In recent years, AI-related technologies, such as data science and machine learning, have been used in various fields. In the future, there will be more and more opportunities to learn about such technologies in school education. Moreover, an essential part of learning data science is the ability to analyze vast amounts of data using graphs and other tools. For the visually impaired, the necessity of using such methods that rely on sight is a serious barrier to learning data science.
Therefore, in this project, I would like to organize useful information and develop tools necessary to learn data science and machine learning techniques without relying on sight. At the moment, I have developed a library that notifies visual state changes with sound on Google Colaboratory, and an alternative visualization tool that can convert graphs into audio. I have also created tutorials on basic machine learning and advanced deep learning using these libraries.
The goal is that visually impaired people with some programming knowledge and an interest in data science will be able to run and understand a few typical machine learning tutorials. Eventually, I hope that someone will be able to apply the various tools to other fields, such as scientific research. The detailed background of the project can be found in the following blog, if you would like to read it.What would it take to learn data science without relying on sight?
I am developing various Python libraries mainly for use on Google Colaboratory, which is a relatively accessible notebook environment often used in data science. I have also tried to use local environment scripting for the graph sonification library, but it strongly depends on the running environment, so if you have any problems, please contact me.
This library converts graph data into sound and playback it to enable users to understand the characteristics of the data. It also provides functions that are essential for data analysis, such as the interactive check of values by tracing them with the mouse cursor. The following is an example of a graph that allows you to interactively check the data. Two graphs, one sine wave and one cosine wave, are overlapped and sonified. First of all, please click on the following button to unmute the graph audio. Note that you do not need to click the button on Google Colab.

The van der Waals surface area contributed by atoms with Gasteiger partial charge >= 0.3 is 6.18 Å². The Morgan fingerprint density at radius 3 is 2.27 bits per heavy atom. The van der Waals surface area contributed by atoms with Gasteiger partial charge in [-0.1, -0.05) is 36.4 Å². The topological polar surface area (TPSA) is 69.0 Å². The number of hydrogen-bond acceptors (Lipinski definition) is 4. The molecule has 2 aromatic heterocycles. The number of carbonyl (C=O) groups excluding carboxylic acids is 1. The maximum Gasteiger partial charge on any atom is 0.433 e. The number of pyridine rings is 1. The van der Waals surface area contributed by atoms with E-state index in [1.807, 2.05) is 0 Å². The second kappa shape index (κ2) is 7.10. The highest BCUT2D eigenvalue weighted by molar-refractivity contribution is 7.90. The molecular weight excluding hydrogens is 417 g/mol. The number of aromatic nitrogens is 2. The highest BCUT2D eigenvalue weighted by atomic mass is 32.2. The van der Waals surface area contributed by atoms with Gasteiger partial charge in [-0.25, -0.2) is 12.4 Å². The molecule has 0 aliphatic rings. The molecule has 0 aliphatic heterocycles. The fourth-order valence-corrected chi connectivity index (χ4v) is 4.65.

After pressing the button, next move the mouse cursor appropriately to find if the sound "Enter graph" is played out. Then, while you are on the graph image, you can check the values plotted on the graph as pitches by moving the mouse left or right. When you don't have a mouse, move the cursor to the slider and try moving the slider left or right.
In the initial state, you can hear the sine wave values. By double-clicking, you can now switch to the cosine value. You can also single-click to read out the x and y values for that point. When you don't have a mouse, multiple sliders are available for each graph.
In addition to checking interactively the graph data, it is also possible to create a graph that simply plays sounds. The following is an example of a graph of the same data in audio format. Play it back and check how the sound changes.
You can also access the Google Colab example below to try out all the functions while modifying them by yourself. Please check out the basic usage and how to specify options.
This library adds the following features to improve usability on Google Colab. Together with the browser extension options described next, I think you will be able to use Google Colab more smoothly without having to navigate around a lot with a screen reader.
This is a script that partially rewrites HTML to make it easier to operate the screen reader on Google Colab. It is not required to run the tutorial described below, so please install it if you have time.
If you already have Tampermonkey installed, just click on the following user script link and you will be taken to a page to import it.colab_a11y_utils.user.js
In this tutorial, you will learn about the basics of machine learning, the linear regression algorithm, which is also introduced in the Python Data Science Handbook, a learning resource described below.
In this tutorial, you will learn how to train a voice command recognizer using deep learning, as described on the official PyTorch website.
This website contains the full text of the Python Data Science Handbook by Jake VanderPlas. A link to Colab is provided each page so that you can probably learn all about the basics of machine learning by using the library in this project. Please feel free to request me any additional features that are essential for reading along with the screen reader.
For more information and collaboration, please let me know on disucussion page on Github or send me an email directly. In particular, it would be great if you could tell me what you would like to see added.GitHub Discussion Page
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I would be happy to have more Stars on the GitHub page.